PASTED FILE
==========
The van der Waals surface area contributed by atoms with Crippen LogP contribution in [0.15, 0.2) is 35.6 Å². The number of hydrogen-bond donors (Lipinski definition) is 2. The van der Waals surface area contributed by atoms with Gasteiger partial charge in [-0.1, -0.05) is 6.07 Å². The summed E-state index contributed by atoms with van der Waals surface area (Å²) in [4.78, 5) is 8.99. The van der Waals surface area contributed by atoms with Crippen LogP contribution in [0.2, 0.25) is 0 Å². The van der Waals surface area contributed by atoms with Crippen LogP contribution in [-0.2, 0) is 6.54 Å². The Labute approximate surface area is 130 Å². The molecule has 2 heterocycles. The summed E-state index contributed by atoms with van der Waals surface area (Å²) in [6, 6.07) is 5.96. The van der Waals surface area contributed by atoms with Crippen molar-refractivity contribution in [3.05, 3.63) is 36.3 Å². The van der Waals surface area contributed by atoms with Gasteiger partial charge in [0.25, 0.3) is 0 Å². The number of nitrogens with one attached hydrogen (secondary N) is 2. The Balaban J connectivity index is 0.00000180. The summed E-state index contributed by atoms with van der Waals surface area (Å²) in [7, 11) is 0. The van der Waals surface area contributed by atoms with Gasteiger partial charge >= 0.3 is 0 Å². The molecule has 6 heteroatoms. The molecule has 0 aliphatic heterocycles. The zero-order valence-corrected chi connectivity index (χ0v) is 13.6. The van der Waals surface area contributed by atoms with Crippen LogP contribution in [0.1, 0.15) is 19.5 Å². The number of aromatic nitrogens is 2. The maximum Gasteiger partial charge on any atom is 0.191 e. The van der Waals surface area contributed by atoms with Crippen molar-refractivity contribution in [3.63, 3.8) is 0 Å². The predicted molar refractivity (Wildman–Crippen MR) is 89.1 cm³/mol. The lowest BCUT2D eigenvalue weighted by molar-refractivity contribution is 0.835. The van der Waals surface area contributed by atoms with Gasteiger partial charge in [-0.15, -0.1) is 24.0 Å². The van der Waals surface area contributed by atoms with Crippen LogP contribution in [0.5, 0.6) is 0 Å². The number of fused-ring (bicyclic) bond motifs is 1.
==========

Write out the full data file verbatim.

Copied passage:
The van der Waals surface area contributed by atoms with Crippen LogP contribution in [0.15, 0.2) is 35.6 Å². The number of hydrogen-bond donors (Lipinski definition) is 2. The van der Waals surface area contributed by atoms with Gasteiger partial charge in [-0.1, -0.05) is 6.07 Å². The summed E-state index contributed by atoms with van der Waals surface area (Å²) in [4.78, 5) is 8.99. The van der Waals surface area contributed by atoms with Crippen LogP contribution in [0.2, 0.25) is 0 Å². The van der Waals surface area contributed by atoms with Crippen LogP contribution in [-0.2, 0) is 6.54 Å². The Labute approximate surface area is 130 Å². The molecule has 2 heterocycles. The summed E-state index contributed by atoms with van der Waals surface area (Å²) in [6, 6.07) is 5.96. The van der Waals surface area contributed by atoms with Crippen molar-refractivity contribution in [3.05, 3.63) is 36.3 Å². The van der Waals surface area contributed by atoms with Gasteiger partial charge in [0.25, 0.3) is 0 Å². The number of nitrogens with one attached hydrogen (secondary N) is 2. The Balaban J connectivity index is 0.00000180. The summed E-state index contributed by atoms with van der Waals surface area (Å²) in [7, 11) is 0. The van der Waals surface area contributed by atoms with Gasteiger partial charge >= 0.3 is 0 Å². The molecule has 6 heteroatoms. The molecule has 0 aliphatic heterocycles. The zero-order valence-corrected chi connectivity index (χ0v) is 13.6. The van der Waals surface area contributed by atoms with Crippen LogP contribution in [0.1, 0.15) is 19.5 Å². The number of aromatic nitrogens is 2. The maximum Gasteiger partial charge on any atom is 0.191 e. The van der Waals surface area contributed by atoms with Crippen molar-refractivity contribution in [3.63, 3.8) is 0 Å². The predicted molar refractivity (Wildman–Crippen MR) is 89.1 cm³/mol. The lowest BCUT2D eigenvalue weighted by molar-refractivity contribution is 0.835. The van der Waals surface area contributed by atoms with Gasteiger partial charge in [-0.15, -0.1) is 24.0 Å². The van der Waals surface area contributed by atoms with Crippen LogP contribution in [0.5, 0.6) is 0 Å². The number of fused-ring (bicyclic) bond motifs is 1.